2 heroic firefighters got suspended for rushing a sick girl to the hospital in a fire engine

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Two Firefighters Rush Girl To Hospital In Fire Truck, Get Suspended

For the bulk of the population, a "split-second" decision is what happens at a restaurant when the waitress is coming over to take your order and you still haven't decided between the chicken or the beef.

For firefighters — whose quick decision-making consists of either running into a burning building or not — it's a little bit different.

Two men with the Falmouth Volunteer Fire Department in Fredericksburg, Virginia, utilized their well-honed quick thinking skills to save the life of an 18-month-old girl having a seizure -- but WTTG reports that their possibly life-saving actions resulted in anything but praise.

On February 27, Captain James Kelley and Sgt. Virgil Bloom answered a call about a child having a seizure at a McDonald's restaurant.

When the duo arrived at the scene, they determined the girl was in need of immediate medical care -- but according to WUSA, the ambulance was reported to be about 15 minutes away.

Not believing the girl would be able to wait that long, the two men did what anyone in that situation would do -- they rushed the child to the hospital.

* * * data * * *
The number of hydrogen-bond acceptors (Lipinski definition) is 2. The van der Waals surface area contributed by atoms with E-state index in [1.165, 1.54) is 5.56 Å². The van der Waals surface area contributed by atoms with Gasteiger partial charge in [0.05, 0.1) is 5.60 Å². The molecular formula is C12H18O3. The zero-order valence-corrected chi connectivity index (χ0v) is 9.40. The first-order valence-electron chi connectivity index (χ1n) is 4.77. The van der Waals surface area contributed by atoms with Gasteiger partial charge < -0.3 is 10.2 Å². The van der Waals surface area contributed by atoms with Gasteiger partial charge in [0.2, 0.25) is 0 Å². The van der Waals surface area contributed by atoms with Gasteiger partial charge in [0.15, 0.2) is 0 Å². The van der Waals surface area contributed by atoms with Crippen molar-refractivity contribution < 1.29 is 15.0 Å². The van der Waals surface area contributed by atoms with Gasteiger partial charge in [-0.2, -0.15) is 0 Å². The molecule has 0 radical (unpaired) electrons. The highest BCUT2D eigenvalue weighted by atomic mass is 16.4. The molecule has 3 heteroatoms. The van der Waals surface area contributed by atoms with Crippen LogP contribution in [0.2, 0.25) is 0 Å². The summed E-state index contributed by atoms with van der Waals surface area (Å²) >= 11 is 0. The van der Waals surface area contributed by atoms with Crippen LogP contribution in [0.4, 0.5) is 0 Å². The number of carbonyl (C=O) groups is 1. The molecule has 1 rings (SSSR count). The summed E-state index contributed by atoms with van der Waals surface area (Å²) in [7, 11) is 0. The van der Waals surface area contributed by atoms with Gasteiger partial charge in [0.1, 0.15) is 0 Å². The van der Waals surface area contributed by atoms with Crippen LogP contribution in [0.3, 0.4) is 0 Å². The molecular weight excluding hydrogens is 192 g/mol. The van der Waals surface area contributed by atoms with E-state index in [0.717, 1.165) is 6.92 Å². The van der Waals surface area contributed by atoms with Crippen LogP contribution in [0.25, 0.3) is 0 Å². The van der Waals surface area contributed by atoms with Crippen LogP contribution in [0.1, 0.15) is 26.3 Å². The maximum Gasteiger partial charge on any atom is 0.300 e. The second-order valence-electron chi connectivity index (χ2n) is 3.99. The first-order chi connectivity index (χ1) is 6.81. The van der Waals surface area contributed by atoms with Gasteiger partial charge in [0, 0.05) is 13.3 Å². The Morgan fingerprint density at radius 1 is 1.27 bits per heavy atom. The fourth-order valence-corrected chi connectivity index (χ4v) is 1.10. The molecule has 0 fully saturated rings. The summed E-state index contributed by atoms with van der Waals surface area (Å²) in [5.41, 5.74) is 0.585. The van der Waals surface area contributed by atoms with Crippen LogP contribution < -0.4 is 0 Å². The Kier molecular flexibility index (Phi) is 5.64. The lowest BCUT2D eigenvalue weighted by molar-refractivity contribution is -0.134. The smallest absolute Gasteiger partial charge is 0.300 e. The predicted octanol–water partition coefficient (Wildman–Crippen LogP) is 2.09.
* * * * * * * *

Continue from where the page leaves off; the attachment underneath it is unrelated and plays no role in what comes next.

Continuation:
Luckily, according to the girl's father Brian Nunamaker, his daughter has made a full recovery.

Noting how important timing is when reacting to seizures, Nunamaker and his wife accredit their child's wellbeing to the two heroic firefighters and the fast-acting medical staff at the hospital where she was treated.

Though their quick reacting saved the 18-month-old's life, Kelley and Bloom found themselves disciplined for their actions.

According to Kelley, the two were suspended because their fire engine is not licensed for medical transport.

Though the bold move ended in reprimand instead of praise, both men still stand their ground, confident in their split-second decision.

When reached for comment, a spokesman from the Stafford County Fire and Rescue Department said that 'a potential regulatory compliance issue is under review by the Fire and Rescue Department and the Virginia Department of Health."

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